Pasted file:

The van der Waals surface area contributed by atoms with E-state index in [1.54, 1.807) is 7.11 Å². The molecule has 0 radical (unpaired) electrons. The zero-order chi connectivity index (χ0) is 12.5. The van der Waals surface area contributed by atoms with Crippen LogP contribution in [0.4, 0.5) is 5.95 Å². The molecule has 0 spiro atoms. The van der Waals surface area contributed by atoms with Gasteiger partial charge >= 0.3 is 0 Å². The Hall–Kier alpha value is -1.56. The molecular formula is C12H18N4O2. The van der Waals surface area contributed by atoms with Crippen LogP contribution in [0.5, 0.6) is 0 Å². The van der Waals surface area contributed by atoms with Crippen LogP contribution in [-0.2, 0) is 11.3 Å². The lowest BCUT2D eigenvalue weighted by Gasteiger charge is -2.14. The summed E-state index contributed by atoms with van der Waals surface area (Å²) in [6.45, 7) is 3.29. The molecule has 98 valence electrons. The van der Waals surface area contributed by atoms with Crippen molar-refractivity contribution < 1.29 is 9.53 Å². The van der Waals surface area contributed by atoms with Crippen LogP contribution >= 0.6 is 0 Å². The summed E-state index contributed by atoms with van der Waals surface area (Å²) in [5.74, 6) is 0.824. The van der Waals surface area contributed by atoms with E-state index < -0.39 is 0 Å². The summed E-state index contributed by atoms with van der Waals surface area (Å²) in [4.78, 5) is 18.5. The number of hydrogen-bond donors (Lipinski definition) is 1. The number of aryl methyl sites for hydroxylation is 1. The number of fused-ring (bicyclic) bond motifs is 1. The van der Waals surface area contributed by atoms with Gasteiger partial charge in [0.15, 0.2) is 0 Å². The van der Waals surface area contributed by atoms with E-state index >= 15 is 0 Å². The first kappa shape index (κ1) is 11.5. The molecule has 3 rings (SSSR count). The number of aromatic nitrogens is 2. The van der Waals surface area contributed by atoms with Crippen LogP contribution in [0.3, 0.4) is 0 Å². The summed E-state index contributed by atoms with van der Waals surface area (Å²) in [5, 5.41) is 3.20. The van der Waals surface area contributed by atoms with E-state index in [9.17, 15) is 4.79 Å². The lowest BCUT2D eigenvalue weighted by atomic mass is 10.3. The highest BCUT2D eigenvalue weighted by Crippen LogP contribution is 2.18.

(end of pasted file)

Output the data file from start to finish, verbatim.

The van der Waals surface area contributed by atoms with E-state index in [1.54, 1.807) is 7.11 Å². The molecule has 0 radical (unpaired) electrons. The zero-order chi connectivity index (χ0) is 12.5. The van der Waals surface area contributed by atoms with Crippen LogP contribution in [0.4, 0.5) is 5.95 Å². The molecule has 0 spiro atoms. The van der Waals surface area contributed by atoms with Gasteiger partial charge >= 0.3 is 0 Å². The Hall–Kier alpha value is -1.56. The molecular formula is C12H18N4O2. The van der Waals surface area contributed by atoms with Crippen LogP contribution in [0.5, 0.6) is 0 Å². The van der Waals surface area contributed by atoms with Crippen LogP contribution in [-0.2, 0) is 11.3 Å². The lowest BCUT2D eigenvalue weighted by Gasteiger charge is -2.14. The summed E-state index contributed by atoms with van der Waals surface area (Å²) in [6.45, 7) is 3.29. The molecule has 98 valence electrons. The van der Waals surface area contributed by atoms with Crippen molar-refractivity contribution < 1.29 is 9.53 Å². The van der Waals surface area contributed by atoms with Crippen LogP contribution >= 0.6 is 0 Å². The summed E-state index contributed by atoms with van der Waals surface area (Å²) in [5.74, 6) is 0.824. The van der Waals surface area contributed by atoms with E-state index < -0.39 is 0 Å². The summed E-state index contributed by atoms with van der Waals surface area (Å²) in [4.78, 5) is 18.5. The number of hydrogen-bond donors (Lipinski definition) is 1. The number of aryl methyl sites for hydroxylation is 1. The number of fused-ring (bicyclic) bond motifs is 1. The van der Waals surface area contributed by atoms with Gasteiger partial charge in [0.15, 0.2) is 0 Å². The van der Waals surface area contributed by atoms with E-state index >= 15 is 0 Å². The first kappa shape index (κ1) is 11.5. The molecule has 3 rings (SSSR count). The number of aromatic nitrogens is 2. The van der Waals surface area contributed by atoms with Crippen LogP contribution in [0.3, 0.4) is 0 Å². The summed E-state index contributed by atoms with van der Waals surface area (Å²) in [5, 5.41) is 3.20. The van der Waals surface area contributed by atoms with E-state index in [9.17, 15) is 4.79 Å². The lowest BCUT2D eigenvalue weighted by atomic mass is 10.3. The highest BCUT2D eigenvalue weighted by Crippen LogP contribution is 2.18.